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A History Of The Church In Seven Books by Socrates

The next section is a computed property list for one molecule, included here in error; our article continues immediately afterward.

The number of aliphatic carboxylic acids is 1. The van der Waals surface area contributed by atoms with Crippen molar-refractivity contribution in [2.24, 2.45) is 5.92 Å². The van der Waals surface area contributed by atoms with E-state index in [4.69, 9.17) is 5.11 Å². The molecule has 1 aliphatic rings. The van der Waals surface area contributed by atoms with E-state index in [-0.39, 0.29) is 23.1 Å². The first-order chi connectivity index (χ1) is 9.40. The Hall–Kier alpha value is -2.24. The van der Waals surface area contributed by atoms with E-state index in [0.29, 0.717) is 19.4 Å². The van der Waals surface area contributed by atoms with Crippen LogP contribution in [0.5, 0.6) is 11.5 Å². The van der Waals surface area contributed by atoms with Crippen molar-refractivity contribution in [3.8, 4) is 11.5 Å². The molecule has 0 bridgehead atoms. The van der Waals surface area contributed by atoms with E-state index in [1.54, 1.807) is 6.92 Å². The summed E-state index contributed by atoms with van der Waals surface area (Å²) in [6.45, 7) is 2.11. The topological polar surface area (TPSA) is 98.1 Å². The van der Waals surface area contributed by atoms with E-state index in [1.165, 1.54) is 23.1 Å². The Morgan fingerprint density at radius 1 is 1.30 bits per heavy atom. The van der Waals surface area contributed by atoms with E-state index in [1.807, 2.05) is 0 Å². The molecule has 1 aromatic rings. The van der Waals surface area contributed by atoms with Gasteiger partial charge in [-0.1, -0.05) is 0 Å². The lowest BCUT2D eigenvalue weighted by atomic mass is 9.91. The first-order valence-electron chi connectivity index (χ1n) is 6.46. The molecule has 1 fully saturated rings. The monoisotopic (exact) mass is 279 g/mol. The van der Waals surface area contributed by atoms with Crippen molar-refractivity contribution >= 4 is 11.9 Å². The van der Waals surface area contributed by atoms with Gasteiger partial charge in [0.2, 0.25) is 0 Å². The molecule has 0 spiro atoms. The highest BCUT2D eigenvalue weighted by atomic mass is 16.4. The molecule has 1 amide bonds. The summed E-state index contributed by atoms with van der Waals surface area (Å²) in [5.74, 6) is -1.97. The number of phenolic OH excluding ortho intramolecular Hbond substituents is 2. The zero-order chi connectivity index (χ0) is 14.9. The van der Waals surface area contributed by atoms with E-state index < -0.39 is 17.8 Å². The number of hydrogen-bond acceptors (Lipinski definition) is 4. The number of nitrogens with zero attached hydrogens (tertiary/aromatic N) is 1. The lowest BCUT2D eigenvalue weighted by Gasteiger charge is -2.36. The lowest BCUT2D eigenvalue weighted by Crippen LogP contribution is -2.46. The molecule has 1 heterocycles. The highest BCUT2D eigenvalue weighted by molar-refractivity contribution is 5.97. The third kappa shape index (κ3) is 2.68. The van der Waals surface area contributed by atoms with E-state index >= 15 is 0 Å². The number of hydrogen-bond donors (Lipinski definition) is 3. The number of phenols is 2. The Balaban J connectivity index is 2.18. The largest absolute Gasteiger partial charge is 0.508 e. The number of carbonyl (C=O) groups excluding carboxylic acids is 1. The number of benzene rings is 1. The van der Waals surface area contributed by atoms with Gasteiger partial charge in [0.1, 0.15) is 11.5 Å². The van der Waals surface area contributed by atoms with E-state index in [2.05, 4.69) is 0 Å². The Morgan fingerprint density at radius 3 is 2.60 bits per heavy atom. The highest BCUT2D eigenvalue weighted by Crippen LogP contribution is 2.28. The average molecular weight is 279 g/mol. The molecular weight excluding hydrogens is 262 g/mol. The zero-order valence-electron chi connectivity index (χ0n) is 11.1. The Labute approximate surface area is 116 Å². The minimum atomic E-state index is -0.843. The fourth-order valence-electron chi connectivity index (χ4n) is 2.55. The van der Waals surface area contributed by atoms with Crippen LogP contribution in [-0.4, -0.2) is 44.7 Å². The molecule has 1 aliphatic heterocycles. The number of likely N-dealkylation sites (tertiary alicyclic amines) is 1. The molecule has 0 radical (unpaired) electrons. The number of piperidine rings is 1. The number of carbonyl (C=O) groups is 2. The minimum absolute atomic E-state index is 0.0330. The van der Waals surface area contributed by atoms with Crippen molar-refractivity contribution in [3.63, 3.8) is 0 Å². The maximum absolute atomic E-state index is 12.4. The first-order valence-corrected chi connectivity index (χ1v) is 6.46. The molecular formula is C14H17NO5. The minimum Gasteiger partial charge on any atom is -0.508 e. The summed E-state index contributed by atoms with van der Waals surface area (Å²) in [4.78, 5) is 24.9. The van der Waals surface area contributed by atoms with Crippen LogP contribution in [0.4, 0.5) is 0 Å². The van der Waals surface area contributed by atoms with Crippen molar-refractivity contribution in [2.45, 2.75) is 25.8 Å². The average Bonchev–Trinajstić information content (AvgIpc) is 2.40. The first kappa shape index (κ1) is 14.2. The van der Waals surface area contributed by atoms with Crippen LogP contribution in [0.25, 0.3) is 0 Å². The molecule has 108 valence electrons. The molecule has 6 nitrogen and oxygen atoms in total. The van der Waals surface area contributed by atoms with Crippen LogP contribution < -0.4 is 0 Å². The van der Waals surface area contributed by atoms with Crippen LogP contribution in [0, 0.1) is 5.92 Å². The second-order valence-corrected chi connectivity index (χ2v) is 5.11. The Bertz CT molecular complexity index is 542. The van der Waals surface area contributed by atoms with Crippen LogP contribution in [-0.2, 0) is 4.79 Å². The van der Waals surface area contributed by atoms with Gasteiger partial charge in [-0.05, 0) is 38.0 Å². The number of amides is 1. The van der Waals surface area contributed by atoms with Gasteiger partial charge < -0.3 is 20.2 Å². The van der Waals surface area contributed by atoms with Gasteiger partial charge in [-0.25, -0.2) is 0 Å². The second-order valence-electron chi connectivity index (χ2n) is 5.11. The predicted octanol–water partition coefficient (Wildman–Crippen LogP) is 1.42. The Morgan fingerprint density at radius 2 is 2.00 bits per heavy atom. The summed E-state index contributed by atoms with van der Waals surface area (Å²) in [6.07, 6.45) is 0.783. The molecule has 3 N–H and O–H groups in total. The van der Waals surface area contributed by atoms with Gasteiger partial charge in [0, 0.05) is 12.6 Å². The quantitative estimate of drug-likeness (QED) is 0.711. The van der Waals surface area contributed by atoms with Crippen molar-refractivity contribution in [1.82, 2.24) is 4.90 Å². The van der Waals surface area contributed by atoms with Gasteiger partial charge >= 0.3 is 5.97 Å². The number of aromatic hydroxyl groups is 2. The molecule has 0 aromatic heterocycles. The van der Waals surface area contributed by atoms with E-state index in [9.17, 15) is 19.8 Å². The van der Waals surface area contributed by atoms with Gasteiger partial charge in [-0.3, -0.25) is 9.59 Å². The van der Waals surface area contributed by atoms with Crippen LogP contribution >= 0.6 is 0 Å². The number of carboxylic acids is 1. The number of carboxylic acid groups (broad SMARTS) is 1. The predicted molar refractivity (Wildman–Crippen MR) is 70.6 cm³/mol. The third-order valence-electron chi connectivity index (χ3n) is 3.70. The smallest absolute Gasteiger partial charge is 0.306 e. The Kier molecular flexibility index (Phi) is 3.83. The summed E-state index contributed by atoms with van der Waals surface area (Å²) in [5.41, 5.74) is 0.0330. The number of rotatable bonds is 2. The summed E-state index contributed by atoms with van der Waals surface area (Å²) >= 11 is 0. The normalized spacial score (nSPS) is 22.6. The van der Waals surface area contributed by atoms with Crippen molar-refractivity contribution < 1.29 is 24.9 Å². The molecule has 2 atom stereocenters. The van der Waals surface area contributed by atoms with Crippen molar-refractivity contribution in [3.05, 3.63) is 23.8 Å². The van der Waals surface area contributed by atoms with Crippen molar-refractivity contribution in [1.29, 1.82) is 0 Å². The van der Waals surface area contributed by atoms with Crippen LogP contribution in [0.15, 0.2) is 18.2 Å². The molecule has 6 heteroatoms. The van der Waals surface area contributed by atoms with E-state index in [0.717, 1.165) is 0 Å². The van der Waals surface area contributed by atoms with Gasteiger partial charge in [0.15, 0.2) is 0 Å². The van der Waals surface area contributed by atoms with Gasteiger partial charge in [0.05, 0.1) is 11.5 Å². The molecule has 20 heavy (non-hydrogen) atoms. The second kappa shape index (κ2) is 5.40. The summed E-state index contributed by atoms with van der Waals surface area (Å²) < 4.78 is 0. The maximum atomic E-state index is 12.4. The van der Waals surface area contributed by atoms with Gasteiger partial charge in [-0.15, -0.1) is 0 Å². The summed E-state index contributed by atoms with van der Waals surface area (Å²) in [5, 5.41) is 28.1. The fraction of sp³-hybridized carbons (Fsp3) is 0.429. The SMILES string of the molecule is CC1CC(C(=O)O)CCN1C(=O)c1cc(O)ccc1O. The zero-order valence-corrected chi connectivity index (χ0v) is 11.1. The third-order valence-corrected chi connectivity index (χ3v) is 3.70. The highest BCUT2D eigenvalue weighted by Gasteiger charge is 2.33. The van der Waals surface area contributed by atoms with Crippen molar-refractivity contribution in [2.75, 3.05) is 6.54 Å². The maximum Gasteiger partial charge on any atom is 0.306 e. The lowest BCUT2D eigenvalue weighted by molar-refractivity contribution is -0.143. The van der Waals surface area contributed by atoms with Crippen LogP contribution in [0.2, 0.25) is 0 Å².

WHILE the emperor Constantius continued his residence at Antioch, Julian Cæsar engaging with an immense army of barbarians in the Gallias obtained a distinguished victory over them: on which account having become extremely popular among the soldiery, they proclaim him emperor. Intelligence of this affected the emperor Constantius with the most painful sensations; he was therefore baptized by Euzoïus, and immediately prepared to undertake an expedition against Julian. On arriving at the frontiers of Cappadocia and Cilieia, his excessive agitation of mind produced apoplexy, which terminated his existence at Mopsucrene, in the consulate of Taurus and Florentius, on the 3rd of November, in the first year of the 285th Olympiad. This prince was at the time of his death forty-five years old, having reigned thirty-eight years, thirteen of which he was his father’s colleague in the empire, and the remaining twenty-five he had the sole administration, the history of which latter period is contained in this book.








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